Abstract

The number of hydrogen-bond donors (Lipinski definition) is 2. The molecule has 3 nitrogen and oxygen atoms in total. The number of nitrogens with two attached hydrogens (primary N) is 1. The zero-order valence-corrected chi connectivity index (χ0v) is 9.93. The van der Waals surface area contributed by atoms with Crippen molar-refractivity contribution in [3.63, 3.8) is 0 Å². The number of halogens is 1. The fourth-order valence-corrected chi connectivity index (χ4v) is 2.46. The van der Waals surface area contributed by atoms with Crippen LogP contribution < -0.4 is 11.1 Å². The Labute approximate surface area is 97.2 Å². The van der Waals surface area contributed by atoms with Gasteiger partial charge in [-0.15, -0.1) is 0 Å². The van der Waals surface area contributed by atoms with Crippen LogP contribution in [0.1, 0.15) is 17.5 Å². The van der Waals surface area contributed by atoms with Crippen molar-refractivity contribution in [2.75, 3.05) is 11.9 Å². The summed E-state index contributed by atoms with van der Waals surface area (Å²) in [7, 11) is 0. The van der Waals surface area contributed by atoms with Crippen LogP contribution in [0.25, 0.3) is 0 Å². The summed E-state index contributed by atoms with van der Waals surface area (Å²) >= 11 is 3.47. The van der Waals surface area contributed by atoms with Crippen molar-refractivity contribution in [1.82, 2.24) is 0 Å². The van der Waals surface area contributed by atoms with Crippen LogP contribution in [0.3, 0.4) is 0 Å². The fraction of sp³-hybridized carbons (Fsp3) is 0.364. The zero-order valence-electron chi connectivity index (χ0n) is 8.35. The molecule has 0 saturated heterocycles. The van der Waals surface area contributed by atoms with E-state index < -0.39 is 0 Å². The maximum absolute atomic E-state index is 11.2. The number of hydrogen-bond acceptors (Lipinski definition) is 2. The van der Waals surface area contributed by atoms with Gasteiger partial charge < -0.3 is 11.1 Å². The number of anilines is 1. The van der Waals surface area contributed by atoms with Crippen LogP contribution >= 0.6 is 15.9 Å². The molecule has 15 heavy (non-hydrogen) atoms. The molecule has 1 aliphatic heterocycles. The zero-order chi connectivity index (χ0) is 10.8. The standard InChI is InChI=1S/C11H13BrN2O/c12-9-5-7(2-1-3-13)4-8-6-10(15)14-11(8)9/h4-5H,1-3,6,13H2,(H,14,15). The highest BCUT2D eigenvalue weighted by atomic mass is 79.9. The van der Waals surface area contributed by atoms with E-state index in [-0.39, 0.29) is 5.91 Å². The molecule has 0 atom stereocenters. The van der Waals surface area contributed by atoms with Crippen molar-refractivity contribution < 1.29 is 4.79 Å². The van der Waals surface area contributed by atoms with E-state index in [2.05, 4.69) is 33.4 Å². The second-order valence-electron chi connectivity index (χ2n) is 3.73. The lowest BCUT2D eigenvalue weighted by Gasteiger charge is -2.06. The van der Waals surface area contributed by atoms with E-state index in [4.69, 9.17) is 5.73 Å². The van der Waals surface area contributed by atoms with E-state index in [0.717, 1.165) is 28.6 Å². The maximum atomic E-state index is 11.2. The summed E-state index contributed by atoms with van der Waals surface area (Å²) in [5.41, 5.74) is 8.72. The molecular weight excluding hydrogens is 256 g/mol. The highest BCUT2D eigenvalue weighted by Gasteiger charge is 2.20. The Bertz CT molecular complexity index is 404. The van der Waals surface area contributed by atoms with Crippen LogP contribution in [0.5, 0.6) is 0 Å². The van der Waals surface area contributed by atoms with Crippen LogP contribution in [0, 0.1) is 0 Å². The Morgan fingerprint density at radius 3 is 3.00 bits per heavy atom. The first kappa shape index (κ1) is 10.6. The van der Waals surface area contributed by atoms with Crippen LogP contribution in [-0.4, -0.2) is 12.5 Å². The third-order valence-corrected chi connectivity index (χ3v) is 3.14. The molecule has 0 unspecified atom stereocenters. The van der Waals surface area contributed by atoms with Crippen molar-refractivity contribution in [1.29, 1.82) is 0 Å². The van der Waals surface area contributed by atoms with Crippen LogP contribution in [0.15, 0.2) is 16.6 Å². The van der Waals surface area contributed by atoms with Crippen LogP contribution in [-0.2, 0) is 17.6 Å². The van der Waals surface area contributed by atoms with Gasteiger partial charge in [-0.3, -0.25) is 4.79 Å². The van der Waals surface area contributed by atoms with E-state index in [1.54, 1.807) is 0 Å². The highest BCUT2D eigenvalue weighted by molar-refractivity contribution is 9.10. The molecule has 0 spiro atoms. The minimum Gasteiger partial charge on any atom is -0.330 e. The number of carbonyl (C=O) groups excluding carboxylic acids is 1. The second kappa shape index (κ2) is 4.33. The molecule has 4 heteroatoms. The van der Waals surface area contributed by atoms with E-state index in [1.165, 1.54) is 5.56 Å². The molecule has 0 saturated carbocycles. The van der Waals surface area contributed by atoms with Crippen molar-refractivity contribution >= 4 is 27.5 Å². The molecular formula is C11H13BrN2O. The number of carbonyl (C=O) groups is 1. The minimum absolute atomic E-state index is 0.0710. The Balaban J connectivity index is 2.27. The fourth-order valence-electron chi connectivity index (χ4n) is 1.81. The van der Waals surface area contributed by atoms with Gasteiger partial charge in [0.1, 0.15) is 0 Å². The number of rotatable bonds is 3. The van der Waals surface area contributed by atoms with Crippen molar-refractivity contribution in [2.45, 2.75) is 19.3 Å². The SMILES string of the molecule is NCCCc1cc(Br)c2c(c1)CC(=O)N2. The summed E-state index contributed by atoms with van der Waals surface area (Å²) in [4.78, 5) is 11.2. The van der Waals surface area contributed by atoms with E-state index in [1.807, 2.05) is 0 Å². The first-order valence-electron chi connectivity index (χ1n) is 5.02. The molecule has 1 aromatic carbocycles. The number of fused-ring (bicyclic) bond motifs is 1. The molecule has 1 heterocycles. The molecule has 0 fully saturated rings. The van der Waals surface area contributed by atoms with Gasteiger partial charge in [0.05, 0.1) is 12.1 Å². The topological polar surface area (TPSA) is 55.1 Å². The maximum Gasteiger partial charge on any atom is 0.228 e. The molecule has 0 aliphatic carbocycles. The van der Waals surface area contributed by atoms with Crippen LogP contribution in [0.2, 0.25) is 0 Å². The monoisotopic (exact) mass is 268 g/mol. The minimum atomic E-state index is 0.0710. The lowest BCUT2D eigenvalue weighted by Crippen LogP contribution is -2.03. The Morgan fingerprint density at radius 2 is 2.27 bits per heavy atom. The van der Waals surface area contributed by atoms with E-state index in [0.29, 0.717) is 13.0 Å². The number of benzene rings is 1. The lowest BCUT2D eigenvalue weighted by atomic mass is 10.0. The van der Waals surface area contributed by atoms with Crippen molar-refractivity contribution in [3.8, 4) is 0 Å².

Varves from Mirror Lake, Northwest Territories (62°N, 128°W) reveal significant, but changing climatic influences on discharge and sedimentation on a decadal scale during the late 20th century. The complex hydroclimatic signal within the sediments indicates the difficulty in identifying a quantitative relationship between varve thickness and a single climatic variable. Regression of recent varve thickness with local meteorological data shows July temperature as the dominant control over sediment accumulation. In contrast, the dampening effects of increased snowfall on glacier ablation and resultant runoff reduce sediment delivery. Although the impact of snowfall does not appear to significantly weaken the relationship between summer temperature and varve formation, periods when multiple climatic factors control sediment delivery are characterized by distinctive varves containing two prominent silt units. Thus, the Mirror Lake hydrological system appears to shift between two general states. The first state involves a pronounced summer glacial meltwater phase due to dominant summer temperature influences on glacial melt, resulting in varves with one silt unit. This varve structure dominates the sedimentary record from A.D. 1670 to 1941, possibly reflecting a Little Ice Age influence in the study area. The second state operates in years when glacial meltwater discharge is delayed until August, due to increased snow cover, and the lake receives increased sediment-poor nival melt. These conditions lead to the formation of varves with two silt units corresponding to nival and glacial discharge phases and are common in the sedimentary record from A.D. 1390 to 1669 and A.D. 1942 to 1996.

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